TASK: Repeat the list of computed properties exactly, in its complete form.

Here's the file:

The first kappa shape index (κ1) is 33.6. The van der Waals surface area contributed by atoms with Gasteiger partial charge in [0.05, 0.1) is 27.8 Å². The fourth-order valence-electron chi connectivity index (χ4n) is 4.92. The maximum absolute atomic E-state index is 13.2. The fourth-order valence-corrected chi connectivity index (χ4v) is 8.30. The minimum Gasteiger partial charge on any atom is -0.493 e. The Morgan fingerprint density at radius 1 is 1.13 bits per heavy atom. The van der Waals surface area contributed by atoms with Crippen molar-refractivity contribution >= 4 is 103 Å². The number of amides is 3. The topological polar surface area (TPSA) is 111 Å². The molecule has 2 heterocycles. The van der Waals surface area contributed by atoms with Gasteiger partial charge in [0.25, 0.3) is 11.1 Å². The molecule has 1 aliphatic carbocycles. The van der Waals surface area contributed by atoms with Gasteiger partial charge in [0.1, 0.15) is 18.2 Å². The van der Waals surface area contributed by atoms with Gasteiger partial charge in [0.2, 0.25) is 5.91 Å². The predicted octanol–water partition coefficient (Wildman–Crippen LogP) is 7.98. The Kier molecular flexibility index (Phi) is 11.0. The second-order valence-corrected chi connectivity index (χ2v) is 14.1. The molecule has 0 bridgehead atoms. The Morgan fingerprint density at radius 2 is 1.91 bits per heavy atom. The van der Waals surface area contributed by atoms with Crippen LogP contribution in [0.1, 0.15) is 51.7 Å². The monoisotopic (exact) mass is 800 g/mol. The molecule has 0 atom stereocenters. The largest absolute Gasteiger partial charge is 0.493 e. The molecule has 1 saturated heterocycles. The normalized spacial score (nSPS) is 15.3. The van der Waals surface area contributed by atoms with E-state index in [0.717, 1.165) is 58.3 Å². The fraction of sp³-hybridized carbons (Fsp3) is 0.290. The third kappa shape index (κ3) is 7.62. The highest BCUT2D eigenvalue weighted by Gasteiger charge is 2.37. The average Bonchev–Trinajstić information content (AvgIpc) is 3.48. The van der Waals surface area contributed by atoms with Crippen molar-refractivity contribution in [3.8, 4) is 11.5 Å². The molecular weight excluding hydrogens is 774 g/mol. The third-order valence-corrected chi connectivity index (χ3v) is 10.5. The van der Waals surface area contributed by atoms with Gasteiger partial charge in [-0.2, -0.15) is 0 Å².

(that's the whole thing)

The first kappa shape index (κ1) is 33.6. The van der Waals surface area contributed by atoms with Gasteiger partial charge in [0.05, 0.1) is 27.8 Å². The fourth-order valence-electron chi connectivity index (χ4n) is 4.92. The maximum absolute atomic E-state index is 13.2. The fourth-order valence-corrected chi connectivity index (χ4v) is 8.30. The minimum Gasteiger partial charge on any atom is -0.493 e. The Morgan fingerprint density at radius 1 is 1.13 bits per heavy atom. The van der Waals surface area contributed by atoms with Crippen molar-refractivity contribution >= 4 is 103 Å². The number of amides is 3. The topological polar surface area (TPSA) is 111 Å². The molecule has 2 heterocycles. The van der Waals surface area contributed by atoms with Gasteiger partial charge in [0.25, 0.3) is 11.1 Å². The molecule has 1 aliphatic carbocycles. The van der Waals surface area contributed by atoms with Gasteiger partial charge in [0.1, 0.15) is 18.2 Å². The van der Waals surface area contributed by atoms with Gasteiger partial charge in [0.2, 0.25) is 5.91 Å². The predicted octanol–water partition coefficient (Wildman–Crippen LogP) is 7.98. The Kier molecular flexibility index (Phi) is 11.0. The second-order valence-corrected chi connectivity index (χ2v) is 14.1. The molecule has 0 bridgehead atoms. The Morgan fingerprint density at radius 2 is 1.91 bits per heavy atom. The van der Waals surface area contributed by atoms with Crippen LogP contribution in [0.1, 0.15) is 51.7 Å². The monoisotopic (exact) mass is 800 g/mol. The molecule has 0 atom stereocenters. The largest absolute Gasteiger partial charge is 0.493 e. The molecule has 1 saturated heterocycles. The normalized spacial score (nSPS) is 15.3. The van der Waals surface area contributed by atoms with E-state index in [0.717, 1.165) is 58.3 Å². The fraction of sp³-hybridized carbons (Fsp3) is 0.290. The third kappa shape index (κ3) is 7.62. The highest BCUT2D eigenvalue weighted by Gasteiger charge is 2.37. The average Bonchev–Trinajstić information content (AvgIpc) is 3.48. The van der Waals surface area contributed by atoms with Crippen molar-refractivity contribution in [3.8, 4) is 11.5 Å². The molecular weight excluding hydrogens is 774 g/mol. The third-order valence-corrected chi connectivity index (χ3v) is 10.5. The van der Waals surface area contributed by atoms with Gasteiger partial charge in [-0.2, -0.15) is 0 Å².